Origin of Cow Mystery


Reasons for Banning Cow Slaughter

The reason for banning cow slaughter and eating beef by the ancient societies was perhaps to save the animal that they had obtained by painstakingly tough experimentation and hard work. It is not surprising that cow is still worshipped by Hindus, Budhists, Sikhs and Jains in India and is called Gau Mata (mother cow), and beef eating is taboo. Cow slaughter was banned not only in India but also in several other countries from time to time. Cow is the national animal of Nepal which is a Hindu kingdom. Cow slaughter is banned in Iran, which is also perhaps the place of its origin. The ancient Egyptians sacrificed animals but not the cow, because it was sacred to goddess Hathor.

The beef ban is fairly widespread in Burma in Buddhist community. Burma has a State Religion Promotion Act, 1961 which bans slaughtering of cow nationwide.

In ancient China, beef eating was taboo, which was called, niú jiè in Chinese morality. Several Chinese morality books mention about cow protection and beef taboo. There has been beef taboo in Ancient Japan owing to Buddhist influence and to protect this highly useful animal.

In many parts of Indonesia Muslims do not slaughter cows or eat beef because their ancestors were Hindus who worshipped cow and called it mother cow.

According to Technology Review magazine, Cuba recently passed a law under which cow slaughter was made punishable with a jail term.

The widespread ban on cow slaughter in different countries indicates that cow was produced by special efforts by advanced civilisations at one place and then carried to different parts of the world along with migrating populations with the message that it should be protected and not used as food.

Involvement of Advanced Civilisations

All studies point to the origin of cow at a small place stretching from Indus Valley to Iran and that also from a small number of just 80 cattle heads. This cannot happen by catching a ferocious giant like Auroch from the wild and taming it to become docile and half the original size.

An advanced genetic manipulation must have been necessary to produce such drastic changes not only in size but also in behaviour and temperament of the animal. History does not give us any evidence about the scientific capabilities of ancient civilisations that flourished 10,000 years ago. They were perhaps the earliest settlers that left the nomadic hunting life and began cultivation and domestication of animals.

These people wanted an animal that could yield high quality milk and also help them in agriculture. It appears quite unlikely that the wild and aggressive animal like Auroch would have been the ideal candidate to domesticate and subjugate to the extent of being used in ploughing fields. However, some kind of genetic manipulation could have produced desirable traits in Aurochs and made possible their domestication.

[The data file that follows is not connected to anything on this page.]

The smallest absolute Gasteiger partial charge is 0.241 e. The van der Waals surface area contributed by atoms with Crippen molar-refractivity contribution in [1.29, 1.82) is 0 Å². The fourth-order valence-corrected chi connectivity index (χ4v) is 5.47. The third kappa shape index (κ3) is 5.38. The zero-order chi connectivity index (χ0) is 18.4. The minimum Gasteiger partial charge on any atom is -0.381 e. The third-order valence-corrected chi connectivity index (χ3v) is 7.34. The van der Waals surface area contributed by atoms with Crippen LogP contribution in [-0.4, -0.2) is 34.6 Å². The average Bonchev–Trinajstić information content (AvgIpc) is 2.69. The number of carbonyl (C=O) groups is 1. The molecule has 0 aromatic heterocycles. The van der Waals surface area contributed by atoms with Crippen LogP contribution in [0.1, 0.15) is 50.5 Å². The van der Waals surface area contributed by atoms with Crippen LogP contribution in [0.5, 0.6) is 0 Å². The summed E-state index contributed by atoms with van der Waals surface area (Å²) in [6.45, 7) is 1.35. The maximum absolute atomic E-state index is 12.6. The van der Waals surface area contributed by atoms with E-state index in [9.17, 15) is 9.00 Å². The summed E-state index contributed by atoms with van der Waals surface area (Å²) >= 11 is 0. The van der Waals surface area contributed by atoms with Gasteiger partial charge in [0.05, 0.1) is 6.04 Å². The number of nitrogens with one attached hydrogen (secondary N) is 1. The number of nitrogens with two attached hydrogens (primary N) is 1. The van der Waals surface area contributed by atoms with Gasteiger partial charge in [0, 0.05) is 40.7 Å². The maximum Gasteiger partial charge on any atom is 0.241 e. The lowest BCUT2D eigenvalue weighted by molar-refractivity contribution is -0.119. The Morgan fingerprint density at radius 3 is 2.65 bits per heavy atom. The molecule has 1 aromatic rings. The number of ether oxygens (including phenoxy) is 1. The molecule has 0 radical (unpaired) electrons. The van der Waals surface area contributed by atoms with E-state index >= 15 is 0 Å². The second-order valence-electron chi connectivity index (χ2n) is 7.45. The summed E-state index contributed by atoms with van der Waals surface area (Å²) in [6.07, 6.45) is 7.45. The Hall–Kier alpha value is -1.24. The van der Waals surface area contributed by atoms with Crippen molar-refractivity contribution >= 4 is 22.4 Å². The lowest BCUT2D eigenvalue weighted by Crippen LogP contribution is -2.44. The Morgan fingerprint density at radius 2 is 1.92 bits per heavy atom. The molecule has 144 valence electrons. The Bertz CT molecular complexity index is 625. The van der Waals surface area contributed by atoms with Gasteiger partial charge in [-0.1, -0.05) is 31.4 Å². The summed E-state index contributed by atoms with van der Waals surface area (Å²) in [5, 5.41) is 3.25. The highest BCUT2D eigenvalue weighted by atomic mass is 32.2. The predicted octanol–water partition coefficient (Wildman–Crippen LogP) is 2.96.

Did ancient human populations have such advanced knowledge of genetics? There are evidences around the world that point to the existence of advanced civilisations that attained extraordinary feats such as building pyramids, Nezca lines, statues of Easter Islands and stone henge to name a few. Sumerian civilisation existed at around the same time when cow evolved, and archaeological evidences indicate that Sumerians possessed advanced knowledge of science and astronomy.

Thousands of clay tablets on which they inscribed their advanced knowledge of the world and space are housed in various museums across Europe. Sumerians mentioned on clay tablets that they were assisted by Gods (extraterrestrials) who descended from heaven and gave them advanced knowledge of science and astronomy, and also genetically manipulated plants and animals that were useful to mankind. Was cow produced by genetic manipulation of wild Auroch by these Gods?

Or was it brought from some other planet by these extraterrestrials to be given as a gift to mankind here. The fact that cow was treated by subsequent civilizations as a precious animal that must be protected and worshipped, indicates that it was not akin to other domesticated animals that still exist in the wild, but was more important as it was procured by extraordinary efforts. In mythology cow attains a very high status, almost similar to Gods, so much so that in Hindu mythology it is mentioned that cow was brought to earth from “Golok” or planet of cows and is associated with Gods such as Krishna and Shiva.

Cow and silkworm are two animals which do not exist in the wild and whose ancestry is unknown. Also, both these animals find mention in the earliest of human history, and in mythology they are both associated with Gods.

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